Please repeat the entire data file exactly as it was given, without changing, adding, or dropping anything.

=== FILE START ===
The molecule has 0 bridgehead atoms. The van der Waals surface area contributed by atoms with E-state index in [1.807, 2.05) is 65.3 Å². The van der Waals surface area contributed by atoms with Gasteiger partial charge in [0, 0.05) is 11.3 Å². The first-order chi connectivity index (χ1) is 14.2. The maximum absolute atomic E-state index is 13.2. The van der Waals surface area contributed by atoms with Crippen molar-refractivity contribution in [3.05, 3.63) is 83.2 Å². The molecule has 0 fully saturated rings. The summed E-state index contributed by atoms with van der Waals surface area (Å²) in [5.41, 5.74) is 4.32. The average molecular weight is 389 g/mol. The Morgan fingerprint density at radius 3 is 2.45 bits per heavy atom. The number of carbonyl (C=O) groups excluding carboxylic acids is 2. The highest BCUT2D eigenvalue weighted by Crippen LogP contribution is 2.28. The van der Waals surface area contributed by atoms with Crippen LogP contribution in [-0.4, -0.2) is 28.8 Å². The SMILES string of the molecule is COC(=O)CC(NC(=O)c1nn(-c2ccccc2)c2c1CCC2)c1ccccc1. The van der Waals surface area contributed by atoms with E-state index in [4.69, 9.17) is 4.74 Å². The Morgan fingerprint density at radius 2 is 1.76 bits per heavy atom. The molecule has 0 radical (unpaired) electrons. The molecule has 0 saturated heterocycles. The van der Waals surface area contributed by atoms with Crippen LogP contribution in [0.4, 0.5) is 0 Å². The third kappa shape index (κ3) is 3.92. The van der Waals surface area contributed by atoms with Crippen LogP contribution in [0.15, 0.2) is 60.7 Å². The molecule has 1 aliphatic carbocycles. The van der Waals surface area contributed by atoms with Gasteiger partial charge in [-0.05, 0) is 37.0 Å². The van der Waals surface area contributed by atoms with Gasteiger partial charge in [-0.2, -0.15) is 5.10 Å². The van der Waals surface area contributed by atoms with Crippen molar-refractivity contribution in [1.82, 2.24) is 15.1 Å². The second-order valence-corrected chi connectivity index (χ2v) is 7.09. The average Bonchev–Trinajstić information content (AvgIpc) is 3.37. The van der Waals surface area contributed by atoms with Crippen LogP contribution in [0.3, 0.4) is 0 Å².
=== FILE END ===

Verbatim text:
The molecule has 0 bridgehead atoms. The van der Waals surface area contributed by atoms with E-state index in [1.807, 2.05) is 65.3 Å². The van der Waals surface area contributed by atoms with Gasteiger partial charge in [0, 0.05) is 11.3 Å². The first-order chi connectivity index (χ1) is 14.2. The maximum absolute atomic E-state index is 13.2. The van der Waals surface area contributed by atoms with Crippen molar-refractivity contribution in [3.05, 3.63) is 83.2 Å². The molecule has 0 fully saturated rings. The summed E-state index contributed by atoms with van der Waals surface area (Å²) in [5.41, 5.74) is 4.32. The average molecular weight is 389 g/mol. The Morgan fingerprint density at radius 3 is 2.45 bits per heavy atom. The number of carbonyl (C=O) groups excluding carboxylic acids is 2. The highest BCUT2D eigenvalue weighted by Crippen LogP contribution is 2.28. The van der Waals surface area contributed by atoms with Crippen LogP contribution in [-0.4, -0.2) is 28.8 Å². The SMILES string of the molecule is COC(=O)CC(NC(=O)c1nn(-c2ccccc2)c2c1CCC2)c1ccccc1. The van der Waals surface area contributed by atoms with E-state index in [4.69, 9.17) is 4.74 Å². The Morgan fingerprint density at radius 2 is 1.76 bits per heavy atom. The molecule has 0 radical (unpaired) electrons. The molecule has 0 saturated heterocycles. The van der Waals surface area contributed by atoms with Crippen LogP contribution in [0.4, 0.5) is 0 Å². The third kappa shape index (κ3) is 3.92. The van der Waals surface area contributed by atoms with Crippen LogP contribution in [0.15, 0.2) is 60.7 Å². The molecule has 1 aliphatic carbocycles. The van der Waals surface area contributed by atoms with Gasteiger partial charge in [-0.05, 0) is 37.0 Å². The van der Waals surface area contributed by atoms with Gasteiger partial charge in [-0.2, -0.15) is 5.10 Å². The van der Waals surface area contributed by atoms with Crippen molar-refractivity contribution in [1.82, 2.24) is 15.1 Å². The second-order valence-corrected chi connectivity index (χ2v) is 7.09. The average Bonchev–Trinajstić information content (AvgIpc) is 3.37. The van der Waals surface area contributed by atoms with Crippen LogP contribution in [0.3, 0.4) is 0 Å².